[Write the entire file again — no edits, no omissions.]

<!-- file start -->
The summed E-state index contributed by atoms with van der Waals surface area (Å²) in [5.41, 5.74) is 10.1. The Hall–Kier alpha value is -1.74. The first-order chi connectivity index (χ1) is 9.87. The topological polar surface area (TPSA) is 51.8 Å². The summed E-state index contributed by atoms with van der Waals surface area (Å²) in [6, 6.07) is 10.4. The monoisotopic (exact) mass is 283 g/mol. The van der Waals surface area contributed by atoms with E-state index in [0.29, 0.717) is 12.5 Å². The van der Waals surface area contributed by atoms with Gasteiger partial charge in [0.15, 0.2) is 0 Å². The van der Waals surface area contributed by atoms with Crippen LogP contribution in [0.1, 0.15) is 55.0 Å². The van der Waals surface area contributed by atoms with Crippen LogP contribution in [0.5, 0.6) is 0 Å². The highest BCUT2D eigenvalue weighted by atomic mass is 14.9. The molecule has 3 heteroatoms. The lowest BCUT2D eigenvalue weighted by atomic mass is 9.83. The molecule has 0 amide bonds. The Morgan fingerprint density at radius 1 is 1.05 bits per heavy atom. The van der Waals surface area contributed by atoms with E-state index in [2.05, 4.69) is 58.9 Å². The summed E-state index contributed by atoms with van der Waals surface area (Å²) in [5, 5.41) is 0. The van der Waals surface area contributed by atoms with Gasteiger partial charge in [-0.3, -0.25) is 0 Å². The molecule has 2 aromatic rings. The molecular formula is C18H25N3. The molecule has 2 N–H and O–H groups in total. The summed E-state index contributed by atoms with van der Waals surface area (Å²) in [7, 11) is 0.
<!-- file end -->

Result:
The summed E-state index contributed by atoms with van der Waals surface area (Å²) in [5.41, 5.74) is 10.1. The Hall–Kier alpha value is -1.74. The first-order chi connectivity index (χ1) is 9.87. The topological polar surface area (TPSA) is 51.8 Å². The summed E-state index contributed by atoms with van der Waals surface area (Å²) in [6, 6.07) is 10.4. The monoisotopic (exact) mass is 283 g/mol. The van der Waals surface area contributed by atoms with E-state index in [0.29, 0.717) is 12.5 Å². The van der Waals surface area contributed by atoms with Gasteiger partial charge in [0.15, 0.2) is 0 Å². The van der Waals surface area contributed by atoms with Crippen LogP contribution in [0.1, 0.15) is 55.0 Å². The van der Waals surface area contributed by atoms with Crippen LogP contribution in [0.5, 0.6) is 0 Å². The highest BCUT2D eigenvalue weighted by atomic mass is 14.9. The molecule has 3 heteroatoms. The lowest BCUT2D eigenvalue weighted by atomic mass is 9.83. The molecule has 0 amide bonds. The Morgan fingerprint density at radius 1 is 1.05 bits per heavy atom. The van der Waals surface area contributed by atoms with E-state index in [2.05, 4.69) is 58.9 Å². The summed E-state index contributed by atoms with van der Waals surface area (Å²) in [5, 5.41) is 0. The van der Waals surface area contributed by atoms with Gasteiger partial charge in [-0.3, -0.25) is 0 Å². The molecule has 2 aromatic rings. The molecular formula is C18H25N3. The molecule has 2 N–H and O–H groups in total. The summed E-state index contributed by atoms with van der Waals surface area (Å²) in [7, 11) is 0.